Get advice on managing common telecommuting issues, which include measuring work output, fostering communications and coverage, and ensuring remote workers are aware of critical goals.
The New York Times cited an American Community Survey in March 2014 that reported telecommuting had increased 79% between 2005 and 2012, and that it now makes up 2.6% of the American workforce, or 3.2 million workers who work either full or part time. The average telecommuter is 49 years old, and the sweet spot for most who work from home is some combination of home and office work. General fears in home workers are that they are passed over for promotions. Half of the employees who worked from home also said they were lonely and asked to come back to the office.
Managing home workers and those who periodically work away from the office is a unique challenge for C-level executives. On one hand, CEOs are being pushed to open up more telecommuting opportunities because it makes their companies appear as progressive and competitive as other organizations to employees and job candidates — putting more workers into home working environments also saves on fixed corporate expenses such as facility leases and operations. On the other hand, managing home workers requires ensuring that the company is receiving the same value from those working remotely as it is from those who report to the office.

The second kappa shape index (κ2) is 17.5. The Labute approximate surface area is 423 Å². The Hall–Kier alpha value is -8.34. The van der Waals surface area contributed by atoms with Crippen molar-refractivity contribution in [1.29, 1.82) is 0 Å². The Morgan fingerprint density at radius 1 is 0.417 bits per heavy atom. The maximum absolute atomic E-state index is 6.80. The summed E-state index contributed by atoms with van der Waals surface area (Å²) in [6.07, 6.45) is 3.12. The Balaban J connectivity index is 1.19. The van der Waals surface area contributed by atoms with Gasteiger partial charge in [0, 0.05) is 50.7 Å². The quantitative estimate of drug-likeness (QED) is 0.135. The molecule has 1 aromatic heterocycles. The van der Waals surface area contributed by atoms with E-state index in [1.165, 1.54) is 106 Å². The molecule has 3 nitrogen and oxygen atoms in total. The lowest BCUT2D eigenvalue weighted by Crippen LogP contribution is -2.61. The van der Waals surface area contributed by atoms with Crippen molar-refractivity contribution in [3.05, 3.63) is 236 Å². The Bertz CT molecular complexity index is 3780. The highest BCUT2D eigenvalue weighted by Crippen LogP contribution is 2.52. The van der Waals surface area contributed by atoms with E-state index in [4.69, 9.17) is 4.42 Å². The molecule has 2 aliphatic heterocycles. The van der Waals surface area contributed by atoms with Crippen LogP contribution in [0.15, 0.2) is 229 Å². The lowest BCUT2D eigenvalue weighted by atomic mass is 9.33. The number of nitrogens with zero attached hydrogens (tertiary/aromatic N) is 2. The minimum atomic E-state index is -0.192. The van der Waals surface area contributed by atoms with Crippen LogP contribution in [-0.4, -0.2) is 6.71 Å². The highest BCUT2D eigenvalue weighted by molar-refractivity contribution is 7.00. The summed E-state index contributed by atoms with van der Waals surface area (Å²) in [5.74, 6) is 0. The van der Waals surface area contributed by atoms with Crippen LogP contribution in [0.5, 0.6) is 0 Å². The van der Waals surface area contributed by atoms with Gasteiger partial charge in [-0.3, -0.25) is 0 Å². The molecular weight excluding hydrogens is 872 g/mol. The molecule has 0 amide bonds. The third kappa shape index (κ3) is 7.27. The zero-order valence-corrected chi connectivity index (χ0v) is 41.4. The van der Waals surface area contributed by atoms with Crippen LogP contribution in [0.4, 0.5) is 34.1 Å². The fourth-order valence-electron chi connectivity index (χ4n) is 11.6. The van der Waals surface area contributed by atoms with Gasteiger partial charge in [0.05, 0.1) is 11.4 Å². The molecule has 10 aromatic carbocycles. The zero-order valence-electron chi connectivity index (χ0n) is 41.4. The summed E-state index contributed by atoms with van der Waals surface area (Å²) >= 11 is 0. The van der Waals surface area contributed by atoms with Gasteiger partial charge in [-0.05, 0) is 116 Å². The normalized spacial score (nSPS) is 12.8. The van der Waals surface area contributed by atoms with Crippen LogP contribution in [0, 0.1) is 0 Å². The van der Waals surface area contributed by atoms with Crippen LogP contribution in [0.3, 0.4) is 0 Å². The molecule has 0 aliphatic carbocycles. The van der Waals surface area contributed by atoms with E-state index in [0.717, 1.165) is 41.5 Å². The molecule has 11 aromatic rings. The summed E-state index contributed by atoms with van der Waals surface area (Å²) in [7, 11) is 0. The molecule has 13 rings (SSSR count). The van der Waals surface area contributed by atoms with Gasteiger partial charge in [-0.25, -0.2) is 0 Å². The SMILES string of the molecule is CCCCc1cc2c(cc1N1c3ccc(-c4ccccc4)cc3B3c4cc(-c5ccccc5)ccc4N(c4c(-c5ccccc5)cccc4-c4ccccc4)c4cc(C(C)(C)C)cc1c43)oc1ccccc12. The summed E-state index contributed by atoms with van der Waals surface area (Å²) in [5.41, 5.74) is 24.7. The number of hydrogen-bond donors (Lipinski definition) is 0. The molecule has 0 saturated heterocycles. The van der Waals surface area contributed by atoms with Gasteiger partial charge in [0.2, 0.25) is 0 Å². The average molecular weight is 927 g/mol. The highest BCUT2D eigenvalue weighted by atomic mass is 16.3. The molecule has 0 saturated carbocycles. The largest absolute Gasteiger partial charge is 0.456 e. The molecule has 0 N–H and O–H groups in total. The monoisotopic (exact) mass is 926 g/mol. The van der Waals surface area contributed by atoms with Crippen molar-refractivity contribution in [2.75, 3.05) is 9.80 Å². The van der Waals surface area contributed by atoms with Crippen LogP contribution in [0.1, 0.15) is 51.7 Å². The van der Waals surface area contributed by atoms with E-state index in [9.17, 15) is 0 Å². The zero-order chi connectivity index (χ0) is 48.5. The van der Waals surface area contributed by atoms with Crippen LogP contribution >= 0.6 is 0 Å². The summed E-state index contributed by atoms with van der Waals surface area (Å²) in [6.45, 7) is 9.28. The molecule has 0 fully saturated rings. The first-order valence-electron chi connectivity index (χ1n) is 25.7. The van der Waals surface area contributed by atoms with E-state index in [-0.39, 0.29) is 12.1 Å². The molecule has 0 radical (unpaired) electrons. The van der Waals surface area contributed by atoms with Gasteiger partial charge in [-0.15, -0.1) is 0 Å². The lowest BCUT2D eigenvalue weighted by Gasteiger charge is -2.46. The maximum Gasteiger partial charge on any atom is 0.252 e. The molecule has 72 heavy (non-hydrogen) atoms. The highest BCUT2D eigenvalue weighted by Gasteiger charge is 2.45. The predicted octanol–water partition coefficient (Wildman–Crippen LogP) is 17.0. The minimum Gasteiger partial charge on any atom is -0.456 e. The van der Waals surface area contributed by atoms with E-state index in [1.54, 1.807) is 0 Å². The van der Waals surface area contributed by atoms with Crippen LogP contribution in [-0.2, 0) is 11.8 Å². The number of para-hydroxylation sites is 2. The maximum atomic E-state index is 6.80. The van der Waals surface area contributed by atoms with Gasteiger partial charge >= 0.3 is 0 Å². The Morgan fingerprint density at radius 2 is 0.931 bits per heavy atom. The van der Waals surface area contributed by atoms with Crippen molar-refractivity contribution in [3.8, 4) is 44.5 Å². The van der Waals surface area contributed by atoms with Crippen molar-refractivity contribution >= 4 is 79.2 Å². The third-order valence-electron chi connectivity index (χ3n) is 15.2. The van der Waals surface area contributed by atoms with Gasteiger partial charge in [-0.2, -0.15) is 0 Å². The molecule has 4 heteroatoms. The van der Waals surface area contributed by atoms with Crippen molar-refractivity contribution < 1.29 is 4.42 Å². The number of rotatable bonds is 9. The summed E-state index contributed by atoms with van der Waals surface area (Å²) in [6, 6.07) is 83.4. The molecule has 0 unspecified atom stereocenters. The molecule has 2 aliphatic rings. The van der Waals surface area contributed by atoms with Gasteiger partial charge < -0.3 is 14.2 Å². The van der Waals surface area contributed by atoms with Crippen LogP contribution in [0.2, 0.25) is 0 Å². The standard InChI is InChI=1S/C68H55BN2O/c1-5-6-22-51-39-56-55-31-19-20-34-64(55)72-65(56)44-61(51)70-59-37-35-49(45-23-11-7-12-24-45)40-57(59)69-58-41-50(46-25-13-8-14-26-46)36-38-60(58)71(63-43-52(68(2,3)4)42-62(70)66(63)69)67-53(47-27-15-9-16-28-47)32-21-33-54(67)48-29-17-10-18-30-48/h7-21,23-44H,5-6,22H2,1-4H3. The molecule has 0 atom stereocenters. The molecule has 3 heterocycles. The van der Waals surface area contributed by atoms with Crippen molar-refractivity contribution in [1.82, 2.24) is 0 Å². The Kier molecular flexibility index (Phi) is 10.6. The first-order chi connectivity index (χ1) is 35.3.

Here are IT leadership tips on managing home office workers so all parties involved get the maximum benefits from the arrangement.
Remote workers frequently set their own hours, and adopt different work habits than their more time-structured office colleagues. No one is at the worker's home to see when work is getting done, or even how much time is spent on work. Because of this, the only way to gauge productive output is to set metrics and to measure the results of these home workers against the work output standards at the office (e.g., the number of invoices to process in one day), and to assess work for quality.
Companies need to know that there is backup in situations of disaster recovery (DR) and business continuation. Because of the technology capability that mobile communications now brings to home and field offices, these home worker "outposts" can be well suited to DR and business continuation cutover when office resources become unavailable or go offline. In fact, at the top of your to-do list should be to leverage remote workers for DR and business continuation.
Home workers often report they feel disconnected to the office, and these "disconnects" can adversely impact quantity and quality of work over time. Feeling disconnected can also cause drift of home workers away from the central strategies and goals that the business needs to accomplish. You can combat this telecommuting side effect by having home workers participate in office-based departmental meetings on a monthly and preferably a weekly basis (at a minimum).
You must strike the right balance between work accountability and the normal privacy rights that all employees expect. For instance, it isn't necessary to know the location of a remote worker's favorite lunch spot for her legally allowed break.
- 10 questions to determine whether an employee can work from home
- Telecommuting Policy (Tech Pro Research, a sister site of TechRepublic)